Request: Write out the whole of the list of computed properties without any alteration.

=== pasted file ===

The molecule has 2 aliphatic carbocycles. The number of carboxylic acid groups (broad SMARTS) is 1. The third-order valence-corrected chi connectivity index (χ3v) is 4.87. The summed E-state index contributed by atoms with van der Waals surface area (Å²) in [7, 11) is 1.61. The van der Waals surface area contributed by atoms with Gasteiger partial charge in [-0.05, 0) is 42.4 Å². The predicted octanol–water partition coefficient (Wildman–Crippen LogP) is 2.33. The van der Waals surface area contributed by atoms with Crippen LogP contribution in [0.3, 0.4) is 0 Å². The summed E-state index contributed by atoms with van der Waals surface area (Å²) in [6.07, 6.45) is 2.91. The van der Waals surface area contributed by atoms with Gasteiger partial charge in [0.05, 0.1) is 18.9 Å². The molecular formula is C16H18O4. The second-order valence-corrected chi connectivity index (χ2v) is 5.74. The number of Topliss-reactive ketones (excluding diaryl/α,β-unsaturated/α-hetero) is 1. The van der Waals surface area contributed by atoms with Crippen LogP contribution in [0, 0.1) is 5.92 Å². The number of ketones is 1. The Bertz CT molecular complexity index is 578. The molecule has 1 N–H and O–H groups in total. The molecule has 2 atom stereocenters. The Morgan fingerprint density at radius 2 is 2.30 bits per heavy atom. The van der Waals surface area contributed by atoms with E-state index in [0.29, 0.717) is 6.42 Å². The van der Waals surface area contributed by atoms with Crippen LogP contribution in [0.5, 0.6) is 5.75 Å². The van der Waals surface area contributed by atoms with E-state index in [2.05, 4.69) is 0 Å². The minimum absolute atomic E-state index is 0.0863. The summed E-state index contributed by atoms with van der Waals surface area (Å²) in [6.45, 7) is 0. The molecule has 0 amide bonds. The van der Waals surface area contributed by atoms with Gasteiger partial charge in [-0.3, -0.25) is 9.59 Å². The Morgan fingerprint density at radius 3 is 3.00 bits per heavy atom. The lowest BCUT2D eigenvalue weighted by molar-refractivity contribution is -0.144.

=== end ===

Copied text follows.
The molecule has 2 aliphatic carbocycles. The number of carboxylic acid groups (broad SMARTS) is 1. The third-order valence-corrected chi connectivity index (χ3v) is 4.87. The summed E-state index contributed by atoms with van der Waals surface area (Å²) in [7, 11) is 1.61. The van der Waals surface area contributed by atoms with Gasteiger partial charge in [-0.05, 0) is 42.4 Å². The predicted octanol–water partition coefficient (Wildman–Crippen LogP) is 2.33. The van der Waals surface area contributed by atoms with Crippen LogP contribution in [0.3, 0.4) is 0 Å². The summed E-state index contributed by atoms with van der Waals surface area (Å²) in [6.07, 6.45) is 2.91. The van der Waals surface area contributed by atoms with Gasteiger partial charge in [0.05, 0.1) is 18.9 Å². The molecular formula is C16H18O4. The second-order valence-corrected chi connectivity index (χ2v) is 5.74. The number of Topliss-reactive ketones (excluding diaryl/α,β-unsaturated/α-hetero) is 1. The van der Waals surface area contributed by atoms with Crippen LogP contribution in [0, 0.1) is 5.92 Å². The number of ketones is 1. The Bertz CT molecular complexity index is 578. The molecule has 1 N–H and O–H groups in total. The molecule has 2 atom stereocenters. The Morgan fingerprint density at radius 2 is 2.30 bits per heavy atom. The van der Waals surface area contributed by atoms with E-state index in [0.29, 0.717) is 6.42 Å². The van der Waals surface area contributed by atoms with Crippen LogP contribution in [0.5, 0.6) is 5.75 Å². The van der Waals surface area contributed by atoms with E-state index in [2.05, 4.69) is 0 Å². The minimum absolute atomic E-state index is 0.0863. The summed E-state index contributed by atoms with van der Waals surface area (Å²) in [6.45, 7) is 0. The molecule has 0 amide bonds. The van der Waals surface area contributed by atoms with Gasteiger partial charge in [-0.3, -0.25) is 9.59 Å². The Morgan fingerprint density at radius 3 is 3.00 bits per heavy atom. The lowest BCUT2D eigenvalue weighted by molar-refractivity contribution is -0.144.